Most people often view Romeo and Juliet as a story with the message “listen to your parents.” I think the complete opposite it true. There’s a lot of evidence that suggests the story was meant to be more of a warning to parents, and to the audience, about the negative effects of arranged marriage. I think that Shakespeare was in fact a supporter of companionate marriage. Reading Romeo and Juliet from this perspective gets us away from the mindset that high school teachers force upon us. It’s not just a tale of warning in the form of a love story about two dumb teenagers, it’s a story that takes on the old (depending on culture and geography) practice of arranged marriage (and the patriarchy!). Somebody should explore this further; change someone’s mind about Shakespeare, particularly Romeo and Juliet.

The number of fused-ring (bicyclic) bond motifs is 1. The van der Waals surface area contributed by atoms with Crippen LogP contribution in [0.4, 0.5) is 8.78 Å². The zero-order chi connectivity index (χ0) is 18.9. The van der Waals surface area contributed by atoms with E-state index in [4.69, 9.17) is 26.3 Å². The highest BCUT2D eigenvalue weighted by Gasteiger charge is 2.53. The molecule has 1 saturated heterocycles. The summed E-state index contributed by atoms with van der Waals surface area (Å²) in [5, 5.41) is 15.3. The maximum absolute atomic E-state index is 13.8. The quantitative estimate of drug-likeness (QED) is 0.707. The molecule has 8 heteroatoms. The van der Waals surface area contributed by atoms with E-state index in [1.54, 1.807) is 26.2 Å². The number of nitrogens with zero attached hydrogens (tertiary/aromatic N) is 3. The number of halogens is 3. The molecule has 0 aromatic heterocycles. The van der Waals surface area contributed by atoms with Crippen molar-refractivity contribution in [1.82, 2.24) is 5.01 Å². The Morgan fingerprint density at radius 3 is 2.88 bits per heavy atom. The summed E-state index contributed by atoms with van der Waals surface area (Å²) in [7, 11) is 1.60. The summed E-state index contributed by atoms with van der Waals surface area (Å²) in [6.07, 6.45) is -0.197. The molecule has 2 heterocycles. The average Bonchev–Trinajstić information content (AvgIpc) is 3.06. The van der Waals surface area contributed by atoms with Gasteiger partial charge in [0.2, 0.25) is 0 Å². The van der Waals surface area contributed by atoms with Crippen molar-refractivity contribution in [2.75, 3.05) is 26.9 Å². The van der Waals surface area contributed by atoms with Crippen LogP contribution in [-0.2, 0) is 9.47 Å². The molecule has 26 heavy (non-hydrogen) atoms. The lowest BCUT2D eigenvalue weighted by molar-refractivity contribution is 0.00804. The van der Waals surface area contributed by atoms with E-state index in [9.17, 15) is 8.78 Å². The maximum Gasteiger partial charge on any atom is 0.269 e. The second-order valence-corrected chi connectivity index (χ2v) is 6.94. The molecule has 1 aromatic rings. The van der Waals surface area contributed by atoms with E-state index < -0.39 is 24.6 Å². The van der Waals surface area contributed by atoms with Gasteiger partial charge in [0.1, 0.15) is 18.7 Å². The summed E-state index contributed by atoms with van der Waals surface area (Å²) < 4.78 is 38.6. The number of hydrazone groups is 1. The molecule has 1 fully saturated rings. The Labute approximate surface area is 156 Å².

I like this take. I always feel it's a little wrong to solely blame "dumb teenagers." If their parents and families didn't irrationally hold onto a violent grudge (with a reason they cannot remember), the bloodshed and need for secrecy would have never happened, and Juliet's father is especially abusive when she doesn't want to do what he says by marrying Paris. It takes several deaths for their families to come to their senses and resolve the dispute. – Emily Deibler3 years ago
Very interesting. It's worth exploring M. Scott Peck's distinction between the commitment of "love" and the feeling of "falling in love." – proflong3 years ago
Another very limiting and constrictive reading of a complex story. – T. Palomino5 months ago
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